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Title: A taxonomy of bacterial microcompartment loci constructed by a novel scoring method

Bacterial microcompartments (BMCs) are proteinaceous organelles involved in both autotrophic and heterotrophic metabolism. All BMCs share homologous shell proteins but differ in their complement of enzymes; these are typically encoded adjacent to shell protein genes in genetic loci, or operons. To enable the identification and prediction of functional (sub)types of BMCs, we developed LoClass, an algorithm that finds putative BMC loci and inventories, weights, and compares their constituent pfam domains to construct a locus similarity network and predict locus (sub)types. In addition to using LoClass to analyze sequences in the Non-redundant Protein Database, we compared predicted BMC loci found in seven candidate bacterial phyla (six from single-cell genomic studies) to the LoClass taxonomy. Together, these analyses resulted in the identification of 23 different types of BMCs encoded in 30 distinct locus (sub)types found in 23 bacterial phyla. These include the two carboxysome types and a divergent set of metabolosomes, BMCs that share a common catalytic core and process distinct substrates via specific signature enzymes. Furthermore, many Candidate BMCs were found that lack one or more core metabolosome components, including one that is predicted to represent an entirely new paradigm for BMC-associated metabolism, joining the carboxysome and metabolosome. By placing thesemore » results in a phylogenetic context, we provide a framework for understanding the horizontal transfer of these loci, a starting point for studies aimed at understanding the evolution of BMCs. This comprehensive taxonomy of BMC loci, based on their constituent protein domains, foregrounds the functional diversity of BMCs and provides a reference for interpreting the role of BMC gene clusters encoded in isolate, single cell, and metagenomic data. Many loci encode ancillary functions such as transporters or genes for cofactor assembly; this expanded vocabulary of BMC-related functions should be useful for design of genetic modules for introducing BMCs in bioengineering applications.« less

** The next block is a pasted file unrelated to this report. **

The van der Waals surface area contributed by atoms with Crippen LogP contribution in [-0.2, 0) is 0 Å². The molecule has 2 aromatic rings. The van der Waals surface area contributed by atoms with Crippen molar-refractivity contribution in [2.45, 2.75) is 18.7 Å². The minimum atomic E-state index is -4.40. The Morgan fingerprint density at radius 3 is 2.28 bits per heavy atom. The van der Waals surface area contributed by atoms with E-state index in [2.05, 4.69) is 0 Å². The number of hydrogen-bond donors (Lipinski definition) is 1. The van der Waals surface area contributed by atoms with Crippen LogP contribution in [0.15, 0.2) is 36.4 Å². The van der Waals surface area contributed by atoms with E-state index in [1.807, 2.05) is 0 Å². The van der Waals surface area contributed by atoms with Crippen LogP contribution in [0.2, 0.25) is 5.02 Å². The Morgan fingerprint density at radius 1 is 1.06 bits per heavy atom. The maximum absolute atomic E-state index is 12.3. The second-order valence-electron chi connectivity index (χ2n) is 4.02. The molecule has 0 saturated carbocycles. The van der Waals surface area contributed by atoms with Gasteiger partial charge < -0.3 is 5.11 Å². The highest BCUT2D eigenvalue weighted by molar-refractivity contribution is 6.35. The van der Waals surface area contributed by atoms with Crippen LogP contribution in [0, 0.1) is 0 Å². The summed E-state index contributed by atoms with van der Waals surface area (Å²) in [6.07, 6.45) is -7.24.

[1] ;  [2] ;  [3] ;  [4]
  1. DOE Joint Genome Institute, Walnut Creek, CA (United States)
  2. Univ. of California Berkeley, Berkeley, CA (United States). Dept. of Plant and Microbial BIology.
  3. Univ. of California Berkeley, Berkeley, CA (United States). Dept. of Plant and Microbial BIology; Michigan State University; East Lansing, MI (United States). DOE Plant Research Lab.; Lawrence Berkeley National Lab., Berkeley, CA (United States). Physical Biosciences Div.; Berkeley Synthetic Biology Inst., Berkeley, CA (United States)
  4. University of New South Wales (Australia)
Publication Date:
OSTI Identifier:
Grant/Contract Number:
Accepted Manuscript
Journal Name:
PLoS Computational Biology (Online)
Additional Journal Information:
Journal Name: PLoS Computational Biology (Online); Journal Volume: 10; Journal Issue: 10; Journal ID: ISSN 1553-7358
Public Library of Science
Research Org:
Lawrence Berkeley National Lab. (LBNL), Berkeley, CA (United States)
Sponsoring Org:
USDOE; National Science Foundation (NSF)
Country of Publication:
United States
59 BASIC BIOLOGICAL SCIENCES; genetic loci; enzyme metabolism; enzymes; protein metabolism; protein domains; genomic databases; sequence alignment; cofactors (biochemistry)